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Germany 'prepares Deutsche Bank rescue'

Deutsche Bank logo Image copyright Getty Images

The German government and financial authorities are working on a rescue plan for Deutsche Bank in case it cannot pay fines in the US, according to Die Zeit newspaper.

Germany's biggest lender is facing a $14bn (£10.8bn; €12.5bn) bill for mis-selling mortgage-backed bonds before the financial crisis of 2008.

In the worst-case scenario, the government would even take a 25% stake in the bank, according to the article.

Deutsche Bank has denied the report.

In a statement, the German finance ministry stressed: "This report is false. The federal government is preparing no rescue plans. There is no reason for such speculation. The bank has said that clearly."

Die Zeit wrote that "despite earlier denials", the rescue plans were being prepared and would come into force if the bank needed additional capital to pay the fine and could not raise the money from the markets.

The record fine was imposed by the US Department of Justice earlier this month and is nearly triple the amount Deutsche had put aside to cover the payout.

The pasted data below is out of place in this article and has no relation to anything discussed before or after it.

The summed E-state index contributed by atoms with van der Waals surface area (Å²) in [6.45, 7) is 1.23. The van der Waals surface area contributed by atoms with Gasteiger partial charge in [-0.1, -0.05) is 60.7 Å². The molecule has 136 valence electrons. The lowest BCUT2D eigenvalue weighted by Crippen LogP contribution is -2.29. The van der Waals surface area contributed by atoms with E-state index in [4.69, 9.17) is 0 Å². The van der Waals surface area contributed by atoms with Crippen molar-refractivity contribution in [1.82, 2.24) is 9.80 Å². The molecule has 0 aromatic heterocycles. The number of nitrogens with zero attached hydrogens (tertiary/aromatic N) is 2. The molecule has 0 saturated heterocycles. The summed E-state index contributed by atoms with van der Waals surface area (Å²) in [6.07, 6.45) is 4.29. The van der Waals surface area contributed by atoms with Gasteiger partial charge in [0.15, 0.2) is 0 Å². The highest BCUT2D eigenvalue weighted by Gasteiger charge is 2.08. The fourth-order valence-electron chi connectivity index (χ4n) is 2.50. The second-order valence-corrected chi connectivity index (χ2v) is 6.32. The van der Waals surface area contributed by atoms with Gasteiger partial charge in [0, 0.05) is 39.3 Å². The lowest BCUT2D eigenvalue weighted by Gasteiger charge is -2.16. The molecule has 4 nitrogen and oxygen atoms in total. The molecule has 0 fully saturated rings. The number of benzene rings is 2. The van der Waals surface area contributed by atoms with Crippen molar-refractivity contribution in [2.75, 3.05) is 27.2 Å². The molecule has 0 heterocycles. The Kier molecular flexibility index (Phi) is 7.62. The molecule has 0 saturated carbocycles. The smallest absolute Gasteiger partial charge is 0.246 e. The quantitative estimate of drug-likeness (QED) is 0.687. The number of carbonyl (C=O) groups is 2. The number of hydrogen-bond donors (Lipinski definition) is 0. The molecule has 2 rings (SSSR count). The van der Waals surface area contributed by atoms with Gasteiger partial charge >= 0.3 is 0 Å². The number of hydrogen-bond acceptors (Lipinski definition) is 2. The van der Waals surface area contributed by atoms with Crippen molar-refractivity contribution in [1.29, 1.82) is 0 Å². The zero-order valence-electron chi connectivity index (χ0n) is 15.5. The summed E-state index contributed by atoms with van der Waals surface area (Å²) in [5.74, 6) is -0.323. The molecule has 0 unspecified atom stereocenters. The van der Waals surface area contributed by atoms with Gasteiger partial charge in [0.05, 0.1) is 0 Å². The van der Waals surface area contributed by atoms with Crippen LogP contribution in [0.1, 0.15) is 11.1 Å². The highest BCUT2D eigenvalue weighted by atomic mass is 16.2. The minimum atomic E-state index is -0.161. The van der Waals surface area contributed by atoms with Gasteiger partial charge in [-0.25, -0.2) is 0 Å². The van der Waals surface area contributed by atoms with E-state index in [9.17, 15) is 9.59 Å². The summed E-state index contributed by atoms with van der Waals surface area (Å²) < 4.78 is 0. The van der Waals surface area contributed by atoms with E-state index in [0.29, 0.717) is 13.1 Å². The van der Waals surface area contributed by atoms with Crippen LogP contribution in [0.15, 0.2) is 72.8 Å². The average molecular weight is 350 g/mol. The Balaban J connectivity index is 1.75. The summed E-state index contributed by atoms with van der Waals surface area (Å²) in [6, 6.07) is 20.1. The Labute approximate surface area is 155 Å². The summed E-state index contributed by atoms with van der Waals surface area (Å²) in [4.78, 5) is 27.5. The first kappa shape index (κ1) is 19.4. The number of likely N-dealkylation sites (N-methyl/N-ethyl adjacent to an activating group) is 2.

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The level of the fine is seen as an opening gambit and it is not expected that the bank will have to actually pay $14bn. Chief executive John Cryan told the Bild newspaper that it had been clear from the beginning that the bank would not pay that amount.

Under the rescue plan, Die Zeit said, if the bank really could not pay the fine by itself, then it would be able to sell parts of its business to other financial institutions at prices set at such a level that the burden on Deutsche was eased and it would not make any significant losses.

That could happen, said the newspaper, if the businesses were going to have to be sold at clearly less than their value. In an emergency, those transactions could be supported by state guarantees, it added.

Separately, on Wednesday, Phoenix Group Holdings, the UK's biggest owner of life assurance funds closed to new customers, announced it would buy Deutsche Bank's UK insurance business Abbey Life Assurance for £935m ($1.22bn).

Die Zeit also made clear that the government still hoped the bank would be able to manage without state backing.

Shares in Deutsche are down by more than 50% this year. On Monday and Tuesday, they fell to new lows as a result of concerns about how it will manage the fine. But in Wednesday trading, they rose by more than 2.5%.

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